House GOP Asks Court To Drop Lawsuit Against Georgia For ID Requirement Law

( Last month the Department of Justice announced it was suing the State of Georgia over its new election law. And on Monday, House Republicans filed an amicus brief urging the court to dismiss the case which they argue is without merit.

The amicus brief was filed by 57 Republican House members with the help of Jay Sekulow, chief counsel of the American Center for Law and Justice. In it, they cite the elections clause of the Constitution which gives state legislatures “broad authority” to regulate the time, places and manner of elections.

Frankly, it is somewhat surprising that only 57 Republican lawmakers signed on to this amicus brief.

One of the Republicans who did, Georgia Congressman Rick Allen, told Fox News that the Biden DOJ’s lawsuit against Georgia is one more example of the “ongoing effort to federalize elections” in the same way that the Democrats’ “For the People Act” is. Allen argues that Congress has a responsibility to stand with the Constitution and defend the authority of the states to “conduct and administer elections.”

Georgia’s election law expands voter ID requirements to include those voting by absentee ballot. It also limits ballot drop boxes to one per county or one per 100,000 voters. However, it also expands early voting days and standardizes early voting hours to a minimum of 9 am to 5 pm, or a maximum of 7 am until 7 pm.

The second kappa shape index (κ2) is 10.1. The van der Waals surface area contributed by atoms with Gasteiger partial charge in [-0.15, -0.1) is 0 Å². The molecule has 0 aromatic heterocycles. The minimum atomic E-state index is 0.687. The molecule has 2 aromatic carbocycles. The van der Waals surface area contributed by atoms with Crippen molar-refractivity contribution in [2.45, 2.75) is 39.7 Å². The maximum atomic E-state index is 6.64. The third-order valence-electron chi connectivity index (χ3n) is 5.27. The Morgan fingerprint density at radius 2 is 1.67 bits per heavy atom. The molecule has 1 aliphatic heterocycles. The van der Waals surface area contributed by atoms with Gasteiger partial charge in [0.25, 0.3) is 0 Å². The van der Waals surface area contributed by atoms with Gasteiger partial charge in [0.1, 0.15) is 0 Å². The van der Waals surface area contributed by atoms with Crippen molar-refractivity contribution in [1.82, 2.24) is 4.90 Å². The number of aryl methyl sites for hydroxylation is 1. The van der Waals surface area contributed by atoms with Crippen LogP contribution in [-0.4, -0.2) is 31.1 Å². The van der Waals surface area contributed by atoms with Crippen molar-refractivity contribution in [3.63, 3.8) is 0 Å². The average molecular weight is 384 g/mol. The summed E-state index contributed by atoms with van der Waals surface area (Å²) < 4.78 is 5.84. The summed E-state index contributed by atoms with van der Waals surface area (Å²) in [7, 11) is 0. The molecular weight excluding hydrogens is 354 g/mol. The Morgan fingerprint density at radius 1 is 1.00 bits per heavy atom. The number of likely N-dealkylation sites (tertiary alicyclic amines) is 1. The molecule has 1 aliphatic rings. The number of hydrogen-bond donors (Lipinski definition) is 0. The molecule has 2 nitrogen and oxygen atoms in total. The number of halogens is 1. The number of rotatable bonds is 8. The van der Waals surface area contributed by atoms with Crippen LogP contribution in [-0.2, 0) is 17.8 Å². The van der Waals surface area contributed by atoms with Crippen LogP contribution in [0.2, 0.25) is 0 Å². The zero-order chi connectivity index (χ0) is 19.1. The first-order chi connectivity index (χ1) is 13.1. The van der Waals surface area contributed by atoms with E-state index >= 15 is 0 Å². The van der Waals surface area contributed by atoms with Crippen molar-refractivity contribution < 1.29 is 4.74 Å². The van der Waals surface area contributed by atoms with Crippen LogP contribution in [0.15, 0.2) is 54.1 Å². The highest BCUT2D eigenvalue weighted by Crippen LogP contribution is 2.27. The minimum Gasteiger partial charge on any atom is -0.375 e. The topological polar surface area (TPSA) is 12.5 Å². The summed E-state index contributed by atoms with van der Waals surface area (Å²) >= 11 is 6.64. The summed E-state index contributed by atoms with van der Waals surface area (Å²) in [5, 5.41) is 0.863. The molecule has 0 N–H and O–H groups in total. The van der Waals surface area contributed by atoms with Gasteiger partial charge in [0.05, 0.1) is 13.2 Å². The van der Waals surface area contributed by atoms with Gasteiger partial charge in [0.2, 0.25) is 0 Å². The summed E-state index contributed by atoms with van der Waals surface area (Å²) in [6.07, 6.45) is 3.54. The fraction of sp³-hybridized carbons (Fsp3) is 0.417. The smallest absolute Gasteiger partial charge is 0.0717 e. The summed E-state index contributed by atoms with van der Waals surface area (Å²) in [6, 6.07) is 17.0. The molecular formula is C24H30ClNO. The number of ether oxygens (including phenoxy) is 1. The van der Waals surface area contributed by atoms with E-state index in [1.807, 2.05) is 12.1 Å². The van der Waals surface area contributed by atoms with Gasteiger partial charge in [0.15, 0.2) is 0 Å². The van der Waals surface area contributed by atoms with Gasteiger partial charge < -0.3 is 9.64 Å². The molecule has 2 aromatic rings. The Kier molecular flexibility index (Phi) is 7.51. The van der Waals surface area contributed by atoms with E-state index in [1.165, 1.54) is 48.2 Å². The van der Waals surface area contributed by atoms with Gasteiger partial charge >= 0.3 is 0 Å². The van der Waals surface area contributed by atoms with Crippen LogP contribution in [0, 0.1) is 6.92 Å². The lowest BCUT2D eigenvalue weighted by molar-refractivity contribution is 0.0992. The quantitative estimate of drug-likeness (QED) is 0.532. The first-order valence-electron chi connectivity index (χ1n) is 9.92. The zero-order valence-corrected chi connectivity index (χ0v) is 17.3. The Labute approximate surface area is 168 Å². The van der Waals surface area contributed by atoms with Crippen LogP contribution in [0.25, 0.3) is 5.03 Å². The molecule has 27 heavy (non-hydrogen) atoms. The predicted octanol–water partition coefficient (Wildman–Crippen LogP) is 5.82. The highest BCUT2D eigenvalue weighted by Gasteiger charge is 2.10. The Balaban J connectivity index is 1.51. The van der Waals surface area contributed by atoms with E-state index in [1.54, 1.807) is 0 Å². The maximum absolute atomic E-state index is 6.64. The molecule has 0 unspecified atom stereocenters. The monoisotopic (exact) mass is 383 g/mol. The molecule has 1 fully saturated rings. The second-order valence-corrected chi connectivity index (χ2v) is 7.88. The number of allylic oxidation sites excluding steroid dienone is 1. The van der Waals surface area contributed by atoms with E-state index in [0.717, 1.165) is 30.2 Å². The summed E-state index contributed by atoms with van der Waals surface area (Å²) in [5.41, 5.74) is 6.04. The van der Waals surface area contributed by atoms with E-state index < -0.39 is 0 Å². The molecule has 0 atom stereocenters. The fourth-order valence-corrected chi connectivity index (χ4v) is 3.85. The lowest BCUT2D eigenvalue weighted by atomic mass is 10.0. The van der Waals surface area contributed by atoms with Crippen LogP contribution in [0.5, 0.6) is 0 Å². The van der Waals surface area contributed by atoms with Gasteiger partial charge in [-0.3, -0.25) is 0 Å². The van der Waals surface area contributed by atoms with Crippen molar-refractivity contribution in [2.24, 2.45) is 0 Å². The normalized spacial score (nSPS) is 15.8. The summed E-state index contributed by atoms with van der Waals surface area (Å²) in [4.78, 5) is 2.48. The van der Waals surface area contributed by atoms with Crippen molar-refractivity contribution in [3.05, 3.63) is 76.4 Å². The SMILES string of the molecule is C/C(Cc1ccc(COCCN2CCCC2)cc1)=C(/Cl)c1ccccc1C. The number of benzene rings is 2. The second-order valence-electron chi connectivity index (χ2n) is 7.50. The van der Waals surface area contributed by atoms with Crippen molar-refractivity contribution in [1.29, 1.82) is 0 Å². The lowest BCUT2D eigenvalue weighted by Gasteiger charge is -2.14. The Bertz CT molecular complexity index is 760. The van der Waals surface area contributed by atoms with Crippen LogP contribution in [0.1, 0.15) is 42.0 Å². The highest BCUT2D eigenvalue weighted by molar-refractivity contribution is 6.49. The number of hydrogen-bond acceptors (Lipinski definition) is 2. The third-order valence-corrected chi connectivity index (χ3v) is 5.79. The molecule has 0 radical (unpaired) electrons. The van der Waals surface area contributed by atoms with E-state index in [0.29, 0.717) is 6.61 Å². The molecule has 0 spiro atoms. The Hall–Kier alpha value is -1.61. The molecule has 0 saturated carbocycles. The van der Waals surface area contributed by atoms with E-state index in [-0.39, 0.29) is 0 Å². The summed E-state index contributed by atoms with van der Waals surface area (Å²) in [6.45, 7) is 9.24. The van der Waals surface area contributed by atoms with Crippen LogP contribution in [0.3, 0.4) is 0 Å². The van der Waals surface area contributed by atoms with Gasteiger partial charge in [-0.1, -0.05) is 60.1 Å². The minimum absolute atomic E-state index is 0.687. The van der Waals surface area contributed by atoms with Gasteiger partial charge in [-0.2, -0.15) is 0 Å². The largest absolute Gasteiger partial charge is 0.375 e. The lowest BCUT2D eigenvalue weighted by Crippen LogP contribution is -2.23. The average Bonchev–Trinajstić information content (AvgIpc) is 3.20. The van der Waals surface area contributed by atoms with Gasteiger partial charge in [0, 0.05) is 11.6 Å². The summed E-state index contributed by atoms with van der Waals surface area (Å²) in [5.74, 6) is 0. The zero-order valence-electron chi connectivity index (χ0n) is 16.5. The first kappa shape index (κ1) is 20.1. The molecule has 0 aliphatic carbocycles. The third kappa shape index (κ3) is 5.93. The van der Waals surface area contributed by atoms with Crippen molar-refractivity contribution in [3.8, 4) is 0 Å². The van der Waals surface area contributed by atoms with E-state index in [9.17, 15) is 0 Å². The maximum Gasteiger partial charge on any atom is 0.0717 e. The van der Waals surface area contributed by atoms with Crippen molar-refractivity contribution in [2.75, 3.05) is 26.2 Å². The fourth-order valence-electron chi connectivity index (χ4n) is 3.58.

The law also places more election authority into the hands of the state legislature, allowing the General Assembly to select the chair of the state elections board instead of the Secretary of State. It also shortens the duration of runoff elections from nine weeks to four.

Last week Georgia filed a motion to dismissed on what it referred to as the DOJ’s “politicized intrusion into the State of Georgia’s constitutional authority to regulate the ‘time, place and manner’ of its elections.” Georgia also argued that the measures the DOJ is claiming are “discriminatory” and “racist” are the same measures found in several traditionally blue states.

In its dismissal motion, Georgia contents that the DOJ’s complaint is nothing more than “political posturing” rather than a “serious legal challenge.”

A sentiment on which many legal experts agree.